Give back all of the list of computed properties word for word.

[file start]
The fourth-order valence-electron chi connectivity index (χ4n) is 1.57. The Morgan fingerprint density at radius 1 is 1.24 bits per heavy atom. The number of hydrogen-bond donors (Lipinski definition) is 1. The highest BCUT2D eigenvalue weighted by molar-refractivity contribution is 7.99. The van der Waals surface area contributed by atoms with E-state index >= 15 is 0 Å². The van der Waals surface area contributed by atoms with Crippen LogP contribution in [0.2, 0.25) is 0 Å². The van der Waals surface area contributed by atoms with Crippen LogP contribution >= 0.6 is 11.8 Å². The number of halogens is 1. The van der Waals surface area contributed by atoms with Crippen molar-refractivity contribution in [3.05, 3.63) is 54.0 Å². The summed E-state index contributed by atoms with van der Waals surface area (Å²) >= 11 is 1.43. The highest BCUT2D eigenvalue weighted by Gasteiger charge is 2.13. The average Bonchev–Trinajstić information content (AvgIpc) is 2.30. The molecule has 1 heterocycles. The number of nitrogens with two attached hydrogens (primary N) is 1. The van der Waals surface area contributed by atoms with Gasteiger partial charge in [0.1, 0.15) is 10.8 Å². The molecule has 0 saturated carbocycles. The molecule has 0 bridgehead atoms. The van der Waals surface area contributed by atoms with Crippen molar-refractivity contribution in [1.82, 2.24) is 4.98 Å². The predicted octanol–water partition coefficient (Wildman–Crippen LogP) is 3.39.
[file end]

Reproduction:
The fourth-order valence-electron chi connectivity index (χ4n) is 1.57. The Morgan fingerprint density at radius 1 is 1.24 bits per heavy atom. The number of hydrogen-bond donors (Lipinski definition) is 1. The highest BCUT2D eigenvalue weighted by molar-refractivity contribution is 7.99. The van der Waals surface area contributed by atoms with E-state index >= 15 is 0 Å². The van der Waals surface area contributed by atoms with Crippen LogP contribution in [0.2, 0.25) is 0 Å². The van der Waals surface area contributed by atoms with Crippen LogP contribution >= 0.6 is 11.8 Å². The number of halogens is 1. The van der Waals surface area contributed by atoms with Crippen molar-refractivity contribution in [3.05, 3.63) is 54.0 Å². The summed E-state index contributed by atoms with van der Waals surface area (Å²) >= 11 is 1.43. The highest BCUT2D eigenvalue weighted by Gasteiger charge is 2.13. The average Bonchev–Trinajstić information content (AvgIpc) is 2.30. The molecule has 1 heterocycles. The number of nitrogens with two attached hydrogens (primary N) is 1. The van der Waals surface area contributed by atoms with Gasteiger partial charge in [0.1, 0.15) is 10.8 Å². The molecule has 0 saturated carbocycles. The molecule has 0 bridgehead atoms. The van der Waals surface area contributed by atoms with Crippen molar-refractivity contribution in [1.82, 2.24) is 4.98 Å². The predicted octanol–water partition coefficient (Wildman–Crippen LogP) is 3.39.